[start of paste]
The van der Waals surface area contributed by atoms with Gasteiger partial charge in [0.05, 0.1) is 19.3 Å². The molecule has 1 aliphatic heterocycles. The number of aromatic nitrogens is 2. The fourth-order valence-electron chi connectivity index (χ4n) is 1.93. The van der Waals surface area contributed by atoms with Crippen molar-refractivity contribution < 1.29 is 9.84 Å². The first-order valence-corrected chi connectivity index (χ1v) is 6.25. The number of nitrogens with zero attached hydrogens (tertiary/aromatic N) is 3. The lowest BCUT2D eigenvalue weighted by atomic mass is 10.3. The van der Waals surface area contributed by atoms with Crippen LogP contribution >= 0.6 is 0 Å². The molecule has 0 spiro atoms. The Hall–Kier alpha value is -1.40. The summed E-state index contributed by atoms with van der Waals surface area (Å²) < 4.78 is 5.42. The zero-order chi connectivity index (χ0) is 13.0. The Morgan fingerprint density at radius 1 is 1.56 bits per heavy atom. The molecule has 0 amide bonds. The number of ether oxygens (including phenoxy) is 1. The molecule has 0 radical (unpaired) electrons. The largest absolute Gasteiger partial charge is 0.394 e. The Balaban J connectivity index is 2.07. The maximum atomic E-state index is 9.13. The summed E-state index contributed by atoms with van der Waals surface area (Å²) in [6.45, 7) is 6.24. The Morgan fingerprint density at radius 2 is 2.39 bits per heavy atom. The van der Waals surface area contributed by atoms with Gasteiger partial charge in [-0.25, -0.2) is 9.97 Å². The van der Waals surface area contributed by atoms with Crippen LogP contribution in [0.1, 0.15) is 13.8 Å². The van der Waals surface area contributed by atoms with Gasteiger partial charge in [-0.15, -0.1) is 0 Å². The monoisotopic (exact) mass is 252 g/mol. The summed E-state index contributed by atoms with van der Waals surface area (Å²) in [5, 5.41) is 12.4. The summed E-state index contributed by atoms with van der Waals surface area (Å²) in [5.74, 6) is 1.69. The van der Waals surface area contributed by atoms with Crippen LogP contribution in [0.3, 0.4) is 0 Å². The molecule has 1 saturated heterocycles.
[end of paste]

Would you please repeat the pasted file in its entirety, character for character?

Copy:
The van der Waals surface area contributed by atoms with Gasteiger partial charge in [0.05, 0.1) is 19.3 Å². The molecule has 1 aliphatic heterocycles. The number of aromatic nitrogens is 2. The fourth-order valence-electron chi connectivity index (χ4n) is 1.93. The van der Waals surface area contributed by atoms with Crippen molar-refractivity contribution < 1.29 is 9.84 Å². The first-order valence-corrected chi connectivity index (χ1v) is 6.25. The number of nitrogens with zero attached hydrogens (tertiary/aromatic N) is 3. The lowest BCUT2D eigenvalue weighted by atomic mass is 10.3. The van der Waals surface area contributed by atoms with Crippen LogP contribution >= 0.6 is 0 Å². The molecule has 0 spiro atoms. The Hall–Kier alpha value is -1.40. The summed E-state index contributed by atoms with van der Waals surface area (Å²) < 4.78 is 5.42. The zero-order chi connectivity index (χ0) is 13.0. The Morgan fingerprint density at radius 1 is 1.56 bits per heavy atom. The molecule has 0 amide bonds. The number of ether oxygens (including phenoxy) is 1. The molecule has 0 radical (unpaired) electrons. The largest absolute Gasteiger partial charge is 0.394 e. The Balaban J connectivity index is 2.07. The maximum atomic E-state index is 9.13. The summed E-state index contributed by atoms with van der Waals surface area (Å²) in [6.45, 7) is 6.24. The Morgan fingerprint density at radius 2 is 2.39 bits per heavy atom. The van der Waals surface area contributed by atoms with Gasteiger partial charge in [-0.25, -0.2) is 9.97 Å². The van der Waals surface area contributed by atoms with Crippen LogP contribution in [0.1, 0.15) is 13.8 Å². The van der Waals surface area contributed by atoms with Gasteiger partial charge in [-0.15, -0.1) is 0 Å². The monoisotopic (exact) mass is 252 g/mol. The summed E-state index contributed by atoms with van der Waals surface area (Å²) in [5, 5.41) is 12.4. The summed E-state index contributed by atoms with van der Waals surface area (Å²) in [5.74, 6) is 1.69. The van der Waals surface area contributed by atoms with Crippen LogP contribution in [0.3, 0.4) is 0 Å². The molecule has 1 saturated heterocycles.